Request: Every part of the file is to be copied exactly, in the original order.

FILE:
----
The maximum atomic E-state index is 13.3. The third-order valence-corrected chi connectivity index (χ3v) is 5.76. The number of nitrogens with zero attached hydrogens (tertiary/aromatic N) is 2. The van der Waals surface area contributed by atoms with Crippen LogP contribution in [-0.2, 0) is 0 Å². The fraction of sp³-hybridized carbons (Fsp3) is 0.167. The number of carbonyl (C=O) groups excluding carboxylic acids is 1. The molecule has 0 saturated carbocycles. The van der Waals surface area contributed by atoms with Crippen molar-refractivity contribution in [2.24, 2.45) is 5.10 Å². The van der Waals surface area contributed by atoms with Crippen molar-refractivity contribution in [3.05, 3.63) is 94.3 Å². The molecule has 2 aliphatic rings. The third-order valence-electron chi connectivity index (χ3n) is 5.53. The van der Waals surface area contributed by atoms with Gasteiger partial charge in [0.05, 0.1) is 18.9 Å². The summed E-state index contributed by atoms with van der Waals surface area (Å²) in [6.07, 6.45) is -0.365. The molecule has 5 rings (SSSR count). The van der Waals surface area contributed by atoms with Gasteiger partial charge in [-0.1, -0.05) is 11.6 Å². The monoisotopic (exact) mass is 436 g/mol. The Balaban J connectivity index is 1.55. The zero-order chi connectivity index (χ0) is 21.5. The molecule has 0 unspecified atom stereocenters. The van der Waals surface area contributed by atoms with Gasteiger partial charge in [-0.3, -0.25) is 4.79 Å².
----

The maximum atomic E-state index is 13.3. The third-order valence-corrected chi connectivity index (χ3v) is 5.76. The number of nitrogens with zero attached hydrogens (tertiary/aromatic N) is 2. The van der Waals surface area contributed by atoms with Crippen LogP contribution in [-0.2, 0) is 0 Å². The fraction of sp³-hybridized carbons (Fsp3) is 0.167. The number of carbonyl (C=O) groups excluding carboxylic acids is 1. The molecule has 0 saturated carbocycles. The van der Waals surface area contributed by atoms with Crippen molar-refractivity contribution in [2.24, 2.45) is 5.10 Å². The van der Waals surface area contributed by atoms with Crippen molar-refractivity contribution in [3.05, 3.63) is 94.3 Å². The molecule has 2 aliphatic rings. The third-order valence-electron chi connectivity index (χ3n) is 5.53. The van der Waals surface area contributed by atoms with Gasteiger partial charge in [0.05, 0.1) is 18.9 Å². The summed E-state index contributed by atoms with van der Waals surface area (Å²) in [6.07, 6.45) is -0.365. The molecule has 5 rings (SSSR count). The van der Waals surface area contributed by atoms with Gasteiger partial charge in [-0.1, -0.05) is 11.6 Å². The monoisotopic (exact) mass is 436 g/mol. The Balaban J connectivity index is 1.55. The zero-order chi connectivity index (χ0) is 21.5. The molecule has 0 unspecified atom stereocenters. The van der Waals surface area contributed by atoms with Gasteiger partial charge in [-0.3, -0.25) is 4.79 Å².